Like the E.U., the U.S. extends across a continent. Both unions are of such a scale as to be reckoned as empires in themselves (i.e., even without considering their influence abroad). Their respective comprising republics can be expected to have distinct cultures.  For example, the relationship between business and society in Montana might be very different from that which is the case in Delaware. Hence, states have different incorporation laws as well as approaches to constraining corporations.

To impose a “one size fits all” empirical assumption in terms of a government’s interest in forestalling or reducing corruption not only invites factual error, but also treats an empire as if it were merely a republic or kingdom therein. Therefore, in applying the first amendment to a particular state’s empirical circumstances, the federal Court should beware of applying the assumption of a single U.S.-wide empirical condition in lieu of the “facts on the ground.” More generally, presuming a single empirical condition across these United States can be reckoned as one of the means by which judicial (and political) consolidation has made such inroads at the expense of federalism. Over time, the further consolidating chokes the combination, which can be expected to eventually either collapse from the weight of its center or split apart from the built-up pressure of the inherent diversity of the member states.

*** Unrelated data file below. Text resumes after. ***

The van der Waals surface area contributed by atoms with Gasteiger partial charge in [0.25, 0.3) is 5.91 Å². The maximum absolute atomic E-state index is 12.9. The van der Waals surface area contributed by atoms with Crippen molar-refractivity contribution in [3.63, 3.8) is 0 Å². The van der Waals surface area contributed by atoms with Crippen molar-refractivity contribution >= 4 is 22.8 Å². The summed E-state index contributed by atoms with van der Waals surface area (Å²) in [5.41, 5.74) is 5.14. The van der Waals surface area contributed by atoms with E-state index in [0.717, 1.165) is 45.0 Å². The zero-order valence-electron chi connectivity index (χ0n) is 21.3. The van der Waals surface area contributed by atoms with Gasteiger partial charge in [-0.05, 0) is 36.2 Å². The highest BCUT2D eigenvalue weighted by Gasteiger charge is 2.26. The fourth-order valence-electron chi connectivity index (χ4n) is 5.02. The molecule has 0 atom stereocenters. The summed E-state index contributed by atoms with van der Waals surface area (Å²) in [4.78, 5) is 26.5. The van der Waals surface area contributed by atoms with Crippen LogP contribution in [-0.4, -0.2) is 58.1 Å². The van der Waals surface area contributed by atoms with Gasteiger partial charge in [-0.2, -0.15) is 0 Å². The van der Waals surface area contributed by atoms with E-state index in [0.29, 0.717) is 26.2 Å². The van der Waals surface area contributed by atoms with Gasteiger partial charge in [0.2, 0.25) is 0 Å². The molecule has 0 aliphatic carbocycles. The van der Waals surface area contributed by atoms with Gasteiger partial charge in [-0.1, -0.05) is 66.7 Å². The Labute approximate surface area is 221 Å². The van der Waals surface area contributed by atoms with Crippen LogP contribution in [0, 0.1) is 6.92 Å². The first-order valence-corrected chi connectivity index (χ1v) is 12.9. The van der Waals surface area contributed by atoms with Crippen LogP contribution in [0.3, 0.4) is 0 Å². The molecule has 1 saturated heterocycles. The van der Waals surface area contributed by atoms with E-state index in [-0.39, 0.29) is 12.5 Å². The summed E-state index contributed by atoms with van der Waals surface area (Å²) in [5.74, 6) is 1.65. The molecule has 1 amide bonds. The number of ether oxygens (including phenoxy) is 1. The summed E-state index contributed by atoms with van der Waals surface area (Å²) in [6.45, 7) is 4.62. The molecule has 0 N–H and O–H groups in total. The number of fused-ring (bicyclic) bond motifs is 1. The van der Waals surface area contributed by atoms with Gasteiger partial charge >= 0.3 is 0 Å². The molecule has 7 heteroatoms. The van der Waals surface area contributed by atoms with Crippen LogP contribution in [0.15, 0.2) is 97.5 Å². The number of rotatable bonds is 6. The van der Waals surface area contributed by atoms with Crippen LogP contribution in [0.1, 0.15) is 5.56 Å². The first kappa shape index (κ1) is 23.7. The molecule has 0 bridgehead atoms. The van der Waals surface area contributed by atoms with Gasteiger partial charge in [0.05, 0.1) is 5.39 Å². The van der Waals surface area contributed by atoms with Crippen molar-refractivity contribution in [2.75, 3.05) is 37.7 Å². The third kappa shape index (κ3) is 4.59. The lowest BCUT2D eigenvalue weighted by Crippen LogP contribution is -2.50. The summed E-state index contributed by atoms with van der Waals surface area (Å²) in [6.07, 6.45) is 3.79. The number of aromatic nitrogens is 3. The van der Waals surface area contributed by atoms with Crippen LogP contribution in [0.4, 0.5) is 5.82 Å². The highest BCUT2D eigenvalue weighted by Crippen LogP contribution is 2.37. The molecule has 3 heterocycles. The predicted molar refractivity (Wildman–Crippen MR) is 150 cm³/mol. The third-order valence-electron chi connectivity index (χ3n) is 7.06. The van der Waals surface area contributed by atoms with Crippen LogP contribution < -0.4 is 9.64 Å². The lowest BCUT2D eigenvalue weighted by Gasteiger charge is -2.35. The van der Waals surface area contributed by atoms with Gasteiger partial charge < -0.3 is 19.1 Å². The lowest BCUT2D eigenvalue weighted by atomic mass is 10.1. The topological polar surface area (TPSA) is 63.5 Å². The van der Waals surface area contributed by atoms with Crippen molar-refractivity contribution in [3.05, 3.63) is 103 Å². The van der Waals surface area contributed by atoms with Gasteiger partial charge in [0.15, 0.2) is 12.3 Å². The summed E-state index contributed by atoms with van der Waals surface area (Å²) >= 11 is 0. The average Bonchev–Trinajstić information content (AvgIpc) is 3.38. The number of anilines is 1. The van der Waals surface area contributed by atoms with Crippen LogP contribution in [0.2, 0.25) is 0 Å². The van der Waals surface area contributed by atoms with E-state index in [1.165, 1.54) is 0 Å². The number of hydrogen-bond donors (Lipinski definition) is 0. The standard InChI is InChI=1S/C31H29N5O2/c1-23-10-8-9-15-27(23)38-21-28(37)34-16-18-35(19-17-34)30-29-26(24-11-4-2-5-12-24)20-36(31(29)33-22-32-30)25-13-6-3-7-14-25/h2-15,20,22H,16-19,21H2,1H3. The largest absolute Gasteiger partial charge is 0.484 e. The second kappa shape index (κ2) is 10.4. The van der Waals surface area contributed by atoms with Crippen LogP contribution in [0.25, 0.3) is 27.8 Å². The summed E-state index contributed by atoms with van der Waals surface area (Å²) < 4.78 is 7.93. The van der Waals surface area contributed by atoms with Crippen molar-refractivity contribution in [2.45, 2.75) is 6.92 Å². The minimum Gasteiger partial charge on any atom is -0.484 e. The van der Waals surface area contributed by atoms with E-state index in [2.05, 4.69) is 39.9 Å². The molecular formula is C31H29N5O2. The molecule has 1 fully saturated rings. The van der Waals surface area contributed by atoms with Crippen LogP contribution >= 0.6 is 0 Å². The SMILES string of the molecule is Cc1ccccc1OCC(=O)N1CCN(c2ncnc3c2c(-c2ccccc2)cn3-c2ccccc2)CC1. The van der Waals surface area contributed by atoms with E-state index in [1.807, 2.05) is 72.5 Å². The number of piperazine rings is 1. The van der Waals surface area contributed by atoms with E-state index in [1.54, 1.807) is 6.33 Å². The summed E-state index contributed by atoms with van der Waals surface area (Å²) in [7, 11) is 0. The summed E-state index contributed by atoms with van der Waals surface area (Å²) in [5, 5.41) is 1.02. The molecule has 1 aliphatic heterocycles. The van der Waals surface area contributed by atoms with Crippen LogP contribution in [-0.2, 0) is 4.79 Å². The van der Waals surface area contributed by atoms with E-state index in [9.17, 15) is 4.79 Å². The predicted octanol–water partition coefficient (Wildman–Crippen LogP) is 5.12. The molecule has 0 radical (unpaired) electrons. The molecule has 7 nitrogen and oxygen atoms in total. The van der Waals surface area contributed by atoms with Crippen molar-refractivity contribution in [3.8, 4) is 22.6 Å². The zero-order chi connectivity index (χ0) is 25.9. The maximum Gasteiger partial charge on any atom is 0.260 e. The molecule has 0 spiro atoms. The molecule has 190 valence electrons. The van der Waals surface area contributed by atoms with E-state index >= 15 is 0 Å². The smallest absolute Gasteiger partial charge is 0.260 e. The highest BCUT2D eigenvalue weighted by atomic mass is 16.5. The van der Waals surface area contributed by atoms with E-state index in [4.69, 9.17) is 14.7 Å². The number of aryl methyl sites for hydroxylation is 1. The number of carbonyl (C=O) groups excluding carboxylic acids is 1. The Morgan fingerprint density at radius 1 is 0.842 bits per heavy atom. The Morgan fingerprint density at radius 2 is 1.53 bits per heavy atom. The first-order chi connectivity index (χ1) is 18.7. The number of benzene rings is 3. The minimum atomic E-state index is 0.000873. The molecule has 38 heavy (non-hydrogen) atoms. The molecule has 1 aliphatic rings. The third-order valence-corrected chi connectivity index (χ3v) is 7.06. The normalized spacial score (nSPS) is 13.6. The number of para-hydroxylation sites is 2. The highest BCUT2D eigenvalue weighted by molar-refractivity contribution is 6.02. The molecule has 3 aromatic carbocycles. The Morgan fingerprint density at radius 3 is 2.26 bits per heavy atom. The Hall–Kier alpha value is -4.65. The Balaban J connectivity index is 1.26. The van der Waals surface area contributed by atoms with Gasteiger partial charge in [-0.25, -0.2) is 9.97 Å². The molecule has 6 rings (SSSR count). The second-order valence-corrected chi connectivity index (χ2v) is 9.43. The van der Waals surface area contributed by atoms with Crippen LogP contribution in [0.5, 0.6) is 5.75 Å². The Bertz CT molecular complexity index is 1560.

Adam Liptak, “Supreme Court Declines to Revisit CitizensUnited,” The New York Times, June 25, 2012.  

Congressional Ethics: Investing on Insider Info

To what extent should members of Congress be permitted to adjust their investment portfolios in line with general information on the economy gained as part of their legislative work? Whereas insider trading refers to information that is not available to the public on a particular company, the trades at issue as the U.S. headed toward a possible financial crisis pertained to diversified portfolios.